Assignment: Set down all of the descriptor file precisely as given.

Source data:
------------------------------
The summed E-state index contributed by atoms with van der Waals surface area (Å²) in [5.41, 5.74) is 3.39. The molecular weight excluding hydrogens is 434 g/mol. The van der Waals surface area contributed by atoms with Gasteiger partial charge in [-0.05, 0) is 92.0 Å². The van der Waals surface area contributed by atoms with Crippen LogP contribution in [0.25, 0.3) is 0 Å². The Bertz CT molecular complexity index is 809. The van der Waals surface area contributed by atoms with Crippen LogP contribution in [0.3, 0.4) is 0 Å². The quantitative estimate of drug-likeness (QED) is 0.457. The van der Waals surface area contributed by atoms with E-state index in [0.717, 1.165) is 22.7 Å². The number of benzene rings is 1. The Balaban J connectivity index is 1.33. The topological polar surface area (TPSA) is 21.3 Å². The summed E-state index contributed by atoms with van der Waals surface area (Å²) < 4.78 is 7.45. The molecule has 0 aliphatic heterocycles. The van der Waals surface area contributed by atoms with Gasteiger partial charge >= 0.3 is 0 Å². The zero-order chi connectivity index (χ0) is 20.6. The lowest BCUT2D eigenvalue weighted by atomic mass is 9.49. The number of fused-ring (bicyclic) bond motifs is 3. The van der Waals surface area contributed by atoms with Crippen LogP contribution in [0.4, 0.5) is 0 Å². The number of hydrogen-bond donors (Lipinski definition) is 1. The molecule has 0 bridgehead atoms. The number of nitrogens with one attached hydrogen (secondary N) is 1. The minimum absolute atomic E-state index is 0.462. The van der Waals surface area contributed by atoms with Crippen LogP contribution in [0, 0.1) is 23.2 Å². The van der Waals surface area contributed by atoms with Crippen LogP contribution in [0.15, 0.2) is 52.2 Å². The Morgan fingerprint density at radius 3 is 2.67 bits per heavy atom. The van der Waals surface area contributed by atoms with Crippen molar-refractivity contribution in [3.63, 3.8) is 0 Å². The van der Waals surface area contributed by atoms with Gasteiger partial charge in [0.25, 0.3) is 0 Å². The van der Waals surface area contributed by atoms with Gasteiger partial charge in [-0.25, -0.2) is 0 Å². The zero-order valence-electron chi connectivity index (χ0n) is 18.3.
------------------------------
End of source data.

The summed E-state index contributed by atoms with van der Waals surface area (Å²) in [5.41, 5.74) is 3.39. The molecular weight excluding hydrogens is 434 g/mol. The van der Waals surface area contributed by atoms with Gasteiger partial charge in [-0.05, 0) is 92.0 Å². The van der Waals surface area contributed by atoms with Crippen LogP contribution in [0.25, 0.3) is 0 Å². The Bertz CT molecular complexity index is 809. The van der Waals surface area contributed by atoms with Crippen LogP contribution in [0.3, 0.4) is 0 Å². The quantitative estimate of drug-likeness (QED) is 0.457. The van der Waals surface area contributed by atoms with E-state index in [0.717, 1.165) is 22.7 Å². The number of benzene rings is 1. The Balaban J connectivity index is 1.33. The topological polar surface area (TPSA) is 21.3 Å². The summed E-state index contributed by atoms with van der Waals surface area (Å²) < 4.78 is 7.45. The molecule has 0 aliphatic heterocycles. The van der Waals surface area contributed by atoms with Gasteiger partial charge >= 0.3 is 0 Å². The zero-order chi connectivity index (χ0) is 20.6. The lowest BCUT2D eigenvalue weighted by atomic mass is 9.49. The number of fused-ring (bicyclic) bond motifs is 3. The van der Waals surface area contributed by atoms with Crippen LogP contribution in [0.4, 0.5) is 0 Å². The number of hydrogen-bond donors (Lipinski definition) is 1. The molecule has 0 bridgehead atoms. The number of nitrogens with one attached hydrogen (secondary N) is 1. The minimum absolute atomic E-state index is 0.462. The van der Waals surface area contributed by atoms with Crippen LogP contribution in [0, 0.1) is 23.2 Å². The van der Waals surface area contributed by atoms with Crippen LogP contribution in [0.15, 0.2) is 52.2 Å². The Morgan fingerprint density at radius 3 is 2.67 bits per heavy atom. The van der Waals surface area contributed by atoms with Crippen molar-refractivity contribution in [3.63, 3.8) is 0 Å². The van der Waals surface area contributed by atoms with Gasteiger partial charge in [0.25, 0.3) is 0 Å². The van der Waals surface area contributed by atoms with Gasteiger partial charge in [-0.25, -0.2) is 0 Å². The zero-order valence-electron chi connectivity index (χ0n) is 18.3.